Wreckage of USS Indianapolis discovered in Philippine Sea after 72 years
lost warship the USS Indianapolis, 72 years after the World War II cruiser was torpedoed by a Japanese submarine.
Washington: Researchers announced on Sunday they discovered wreckage of the lost warship the USS Indianapolis, 72 years after the World War II cruiser was torpedoed by a Japanese submarine.
The wreckage was found in the Philippine Sea 5.5 kilometres below the surface, according to philanthropist Paul Allen, who headed the civilian research crew that located the ship.
The ship was hit in the final days of World War II just after completing a secret mission delivering parts of the atomic bomb used in Hiroshima.
The vessel sank in just 12 minutes, meaning it was unable to send a distress signal or deploy life-saving equipment, according to the history division of the US Navy. Some 800 of the ship's 1,196 sailors and marines initially survived the maritime disaster, but only 316 ultimately lived after enduring several days in shark-infested waters where they also faced risks of dehydration and drowning. Of those survivors, 22 are still alive today, the US Navy said.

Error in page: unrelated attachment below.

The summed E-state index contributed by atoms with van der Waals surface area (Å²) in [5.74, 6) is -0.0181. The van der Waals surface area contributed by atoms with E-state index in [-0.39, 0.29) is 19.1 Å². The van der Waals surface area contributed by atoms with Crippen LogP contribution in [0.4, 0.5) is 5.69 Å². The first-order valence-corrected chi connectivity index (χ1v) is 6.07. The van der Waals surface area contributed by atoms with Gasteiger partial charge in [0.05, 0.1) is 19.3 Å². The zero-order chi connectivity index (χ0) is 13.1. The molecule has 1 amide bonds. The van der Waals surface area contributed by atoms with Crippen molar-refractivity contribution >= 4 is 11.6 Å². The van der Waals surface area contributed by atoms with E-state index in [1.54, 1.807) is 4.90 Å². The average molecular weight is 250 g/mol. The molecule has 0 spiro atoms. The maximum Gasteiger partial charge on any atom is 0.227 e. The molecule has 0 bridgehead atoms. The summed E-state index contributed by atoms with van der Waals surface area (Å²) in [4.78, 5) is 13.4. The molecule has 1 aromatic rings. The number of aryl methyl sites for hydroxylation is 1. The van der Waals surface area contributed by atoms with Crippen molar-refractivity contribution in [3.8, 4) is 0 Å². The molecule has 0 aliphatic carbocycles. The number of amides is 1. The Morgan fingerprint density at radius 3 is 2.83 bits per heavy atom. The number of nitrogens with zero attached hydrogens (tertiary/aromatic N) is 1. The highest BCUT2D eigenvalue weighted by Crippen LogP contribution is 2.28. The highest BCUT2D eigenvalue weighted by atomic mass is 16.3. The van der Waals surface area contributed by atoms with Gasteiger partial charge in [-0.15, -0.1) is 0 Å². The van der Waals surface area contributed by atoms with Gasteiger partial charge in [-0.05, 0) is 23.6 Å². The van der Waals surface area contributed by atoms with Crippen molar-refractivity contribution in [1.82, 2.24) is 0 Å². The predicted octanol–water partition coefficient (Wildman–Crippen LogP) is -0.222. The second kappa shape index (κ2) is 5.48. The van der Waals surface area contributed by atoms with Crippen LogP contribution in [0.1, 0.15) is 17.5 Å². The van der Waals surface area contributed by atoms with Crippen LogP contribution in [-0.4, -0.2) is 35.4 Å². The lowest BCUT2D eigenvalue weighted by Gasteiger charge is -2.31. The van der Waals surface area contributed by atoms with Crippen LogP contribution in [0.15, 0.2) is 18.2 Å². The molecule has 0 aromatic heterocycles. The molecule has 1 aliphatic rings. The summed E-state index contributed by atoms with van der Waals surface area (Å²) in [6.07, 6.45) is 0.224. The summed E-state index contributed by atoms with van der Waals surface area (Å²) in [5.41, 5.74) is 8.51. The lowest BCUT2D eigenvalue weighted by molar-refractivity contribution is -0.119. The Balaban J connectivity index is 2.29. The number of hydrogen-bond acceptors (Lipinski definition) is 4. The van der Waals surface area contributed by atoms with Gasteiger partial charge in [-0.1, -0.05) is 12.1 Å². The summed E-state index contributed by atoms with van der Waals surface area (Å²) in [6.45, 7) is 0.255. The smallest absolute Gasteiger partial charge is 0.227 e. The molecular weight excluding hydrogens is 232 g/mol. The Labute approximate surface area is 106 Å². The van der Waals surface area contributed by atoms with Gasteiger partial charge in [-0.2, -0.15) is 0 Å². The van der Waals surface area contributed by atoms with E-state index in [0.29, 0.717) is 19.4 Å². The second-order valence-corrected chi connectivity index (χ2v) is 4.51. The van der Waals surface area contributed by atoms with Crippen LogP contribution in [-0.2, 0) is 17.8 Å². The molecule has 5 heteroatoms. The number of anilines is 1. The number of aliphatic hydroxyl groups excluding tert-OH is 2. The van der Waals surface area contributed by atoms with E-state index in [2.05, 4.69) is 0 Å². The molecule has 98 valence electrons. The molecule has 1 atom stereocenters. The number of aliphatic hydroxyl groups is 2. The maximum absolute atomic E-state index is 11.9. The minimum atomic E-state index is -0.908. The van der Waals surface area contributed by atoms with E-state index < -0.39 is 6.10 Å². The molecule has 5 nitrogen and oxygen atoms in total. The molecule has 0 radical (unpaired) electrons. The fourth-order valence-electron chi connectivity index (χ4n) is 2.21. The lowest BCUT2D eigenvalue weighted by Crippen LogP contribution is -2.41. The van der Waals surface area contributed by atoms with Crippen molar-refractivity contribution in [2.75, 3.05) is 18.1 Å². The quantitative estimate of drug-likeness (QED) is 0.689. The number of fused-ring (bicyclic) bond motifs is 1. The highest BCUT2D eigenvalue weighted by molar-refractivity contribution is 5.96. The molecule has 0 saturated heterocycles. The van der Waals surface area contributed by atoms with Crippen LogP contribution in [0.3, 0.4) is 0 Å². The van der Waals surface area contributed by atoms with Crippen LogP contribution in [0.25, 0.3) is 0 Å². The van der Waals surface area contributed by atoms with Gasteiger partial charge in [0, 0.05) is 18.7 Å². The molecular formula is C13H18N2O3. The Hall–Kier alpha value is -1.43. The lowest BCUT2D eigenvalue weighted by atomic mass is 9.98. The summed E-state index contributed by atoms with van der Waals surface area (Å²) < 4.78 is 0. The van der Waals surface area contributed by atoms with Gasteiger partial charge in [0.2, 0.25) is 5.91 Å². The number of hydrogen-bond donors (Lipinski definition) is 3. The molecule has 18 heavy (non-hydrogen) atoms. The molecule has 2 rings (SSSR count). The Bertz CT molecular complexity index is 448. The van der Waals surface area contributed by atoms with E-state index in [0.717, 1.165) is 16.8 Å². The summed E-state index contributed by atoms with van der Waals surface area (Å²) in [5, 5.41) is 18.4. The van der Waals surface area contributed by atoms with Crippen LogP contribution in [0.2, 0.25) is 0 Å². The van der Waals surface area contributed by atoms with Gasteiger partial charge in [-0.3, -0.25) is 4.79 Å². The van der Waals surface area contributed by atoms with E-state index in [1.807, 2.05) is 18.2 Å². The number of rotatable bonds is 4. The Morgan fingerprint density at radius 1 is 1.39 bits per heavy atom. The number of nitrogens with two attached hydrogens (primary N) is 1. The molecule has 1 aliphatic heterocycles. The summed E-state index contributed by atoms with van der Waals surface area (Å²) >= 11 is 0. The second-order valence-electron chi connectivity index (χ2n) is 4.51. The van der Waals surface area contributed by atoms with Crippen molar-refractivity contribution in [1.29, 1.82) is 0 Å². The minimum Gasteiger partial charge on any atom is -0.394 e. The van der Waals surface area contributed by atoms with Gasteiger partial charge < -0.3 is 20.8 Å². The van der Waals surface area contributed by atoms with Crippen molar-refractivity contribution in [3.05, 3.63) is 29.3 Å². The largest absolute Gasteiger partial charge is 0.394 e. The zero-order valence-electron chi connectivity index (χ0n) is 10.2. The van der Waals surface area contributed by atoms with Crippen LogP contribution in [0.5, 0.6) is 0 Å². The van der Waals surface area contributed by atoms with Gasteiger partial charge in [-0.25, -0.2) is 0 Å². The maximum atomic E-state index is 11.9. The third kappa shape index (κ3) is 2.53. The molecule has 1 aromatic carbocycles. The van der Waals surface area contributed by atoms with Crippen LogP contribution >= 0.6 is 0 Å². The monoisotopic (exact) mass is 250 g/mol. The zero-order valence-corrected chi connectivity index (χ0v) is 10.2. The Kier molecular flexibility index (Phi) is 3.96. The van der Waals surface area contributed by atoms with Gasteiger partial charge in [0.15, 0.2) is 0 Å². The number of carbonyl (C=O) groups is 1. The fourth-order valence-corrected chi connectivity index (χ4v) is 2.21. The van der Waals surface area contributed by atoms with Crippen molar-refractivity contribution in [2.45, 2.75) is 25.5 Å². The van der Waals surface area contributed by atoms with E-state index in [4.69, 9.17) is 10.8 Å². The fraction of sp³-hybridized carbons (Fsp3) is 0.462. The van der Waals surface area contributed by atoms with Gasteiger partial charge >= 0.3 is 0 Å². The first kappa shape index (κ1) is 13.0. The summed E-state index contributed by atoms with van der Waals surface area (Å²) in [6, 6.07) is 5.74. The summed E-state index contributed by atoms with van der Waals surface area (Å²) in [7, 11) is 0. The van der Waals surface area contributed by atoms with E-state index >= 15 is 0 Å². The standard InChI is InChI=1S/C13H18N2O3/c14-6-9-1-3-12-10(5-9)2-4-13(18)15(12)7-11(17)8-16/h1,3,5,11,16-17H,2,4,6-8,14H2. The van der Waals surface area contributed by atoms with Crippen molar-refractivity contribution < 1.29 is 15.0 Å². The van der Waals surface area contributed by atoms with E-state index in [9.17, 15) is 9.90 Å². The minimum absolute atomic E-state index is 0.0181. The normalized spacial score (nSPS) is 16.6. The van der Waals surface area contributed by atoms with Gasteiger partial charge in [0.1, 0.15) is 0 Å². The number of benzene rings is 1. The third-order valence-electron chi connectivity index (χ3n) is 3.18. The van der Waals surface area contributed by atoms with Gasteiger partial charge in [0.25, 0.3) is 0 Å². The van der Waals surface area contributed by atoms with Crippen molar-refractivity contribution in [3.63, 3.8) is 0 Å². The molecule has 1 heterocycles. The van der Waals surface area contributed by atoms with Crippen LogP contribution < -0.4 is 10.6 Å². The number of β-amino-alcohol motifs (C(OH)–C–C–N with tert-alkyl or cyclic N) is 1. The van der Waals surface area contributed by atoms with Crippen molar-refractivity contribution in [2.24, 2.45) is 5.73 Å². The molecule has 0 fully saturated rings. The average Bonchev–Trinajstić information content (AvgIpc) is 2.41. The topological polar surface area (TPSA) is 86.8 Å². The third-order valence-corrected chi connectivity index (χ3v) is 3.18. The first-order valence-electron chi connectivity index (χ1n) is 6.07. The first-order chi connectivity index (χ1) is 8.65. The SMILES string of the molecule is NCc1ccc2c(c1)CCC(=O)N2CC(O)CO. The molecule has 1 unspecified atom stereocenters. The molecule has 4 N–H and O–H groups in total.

"To be able to honour the brave men of the USS Indianapolis and their families through the discovery of a ship that played such a significant role in ending World War II is truly humbling," said Allen.
"As Americans, we all owe a debt of gratitude to the crew for their courage, persistence and sacrifice in the face of horrendous circumstances."
"While our search for the rest of the wreckage will continue, I hope everyone connected to this historic ship will feel some measure of closure at this discovery so long in coming."
Allen's team is currently surveying the full site and plans to give a live tour of the wreckage in the coming weeks. Since the sunken vessel is a war grave, it is protected by US law from being disturbed.